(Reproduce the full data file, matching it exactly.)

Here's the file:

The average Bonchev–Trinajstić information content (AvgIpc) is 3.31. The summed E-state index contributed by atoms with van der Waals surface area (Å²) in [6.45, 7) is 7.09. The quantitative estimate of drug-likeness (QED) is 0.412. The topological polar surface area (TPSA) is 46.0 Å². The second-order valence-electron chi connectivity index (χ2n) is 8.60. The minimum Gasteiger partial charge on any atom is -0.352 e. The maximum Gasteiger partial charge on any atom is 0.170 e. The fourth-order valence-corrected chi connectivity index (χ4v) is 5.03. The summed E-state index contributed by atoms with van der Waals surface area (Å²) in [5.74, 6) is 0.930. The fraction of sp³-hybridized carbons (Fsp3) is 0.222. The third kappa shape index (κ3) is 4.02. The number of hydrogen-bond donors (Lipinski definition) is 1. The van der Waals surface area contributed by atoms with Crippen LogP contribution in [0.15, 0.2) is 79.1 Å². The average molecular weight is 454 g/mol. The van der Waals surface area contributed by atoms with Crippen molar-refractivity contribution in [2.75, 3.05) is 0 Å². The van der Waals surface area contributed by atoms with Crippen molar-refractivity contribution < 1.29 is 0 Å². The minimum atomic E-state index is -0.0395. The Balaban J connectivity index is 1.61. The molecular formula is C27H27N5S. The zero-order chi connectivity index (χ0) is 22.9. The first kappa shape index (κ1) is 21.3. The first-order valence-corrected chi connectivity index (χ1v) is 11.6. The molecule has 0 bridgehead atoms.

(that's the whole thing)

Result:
The average Bonchev–Trinajstić information content (AvgIpc) is 3.31. The summed E-state index contributed by atoms with van der Waals surface area (Å²) in [6.45, 7) is 7.09. The quantitative estimate of drug-likeness (QED) is 0.412. The topological polar surface area (TPSA) is 46.0 Å². The second-order valence-electron chi connectivity index (χ2n) is 8.60. The minimum Gasteiger partial charge on any atom is -0.352 e. The maximum Gasteiger partial charge on any atom is 0.170 e. The fourth-order valence-corrected chi connectivity index (χ4v) is 5.03. The summed E-state index contributed by atoms with van der Waals surface area (Å²) in [5.74, 6) is 0.930. The fraction of sp³-hybridized carbons (Fsp3) is 0.222. The third kappa shape index (κ3) is 4.02. The number of hydrogen-bond donors (Lipinski definition) is 1. The van der Waals surface area contributed by atoms with Crippen LogP contribution in [0.15, 0.2) is 79.1 Å². The average molecular weight is 454 g/mol. The van der Waals surface area contributed by atoms with Crippen molar-refractivity contribution in [2.75, 3.05) is 0 Å². The van der Waals surface area contributed by atoms with Crippen molar-refractivity contribution < 1.29 is 0 Å². The minimum atomic E-state index is -0.0395. The Balaban J connectivity index is 1.61. The molecular formula is C27H27N5S. The zero-order chi connectivity index (χ0) is 22.9. The first kappa shape index (κ1) is 21.3. The first-order valence-corrected chi connectivity index (χ1v) is 11.6. The molecule has 0 bridgehead atoms.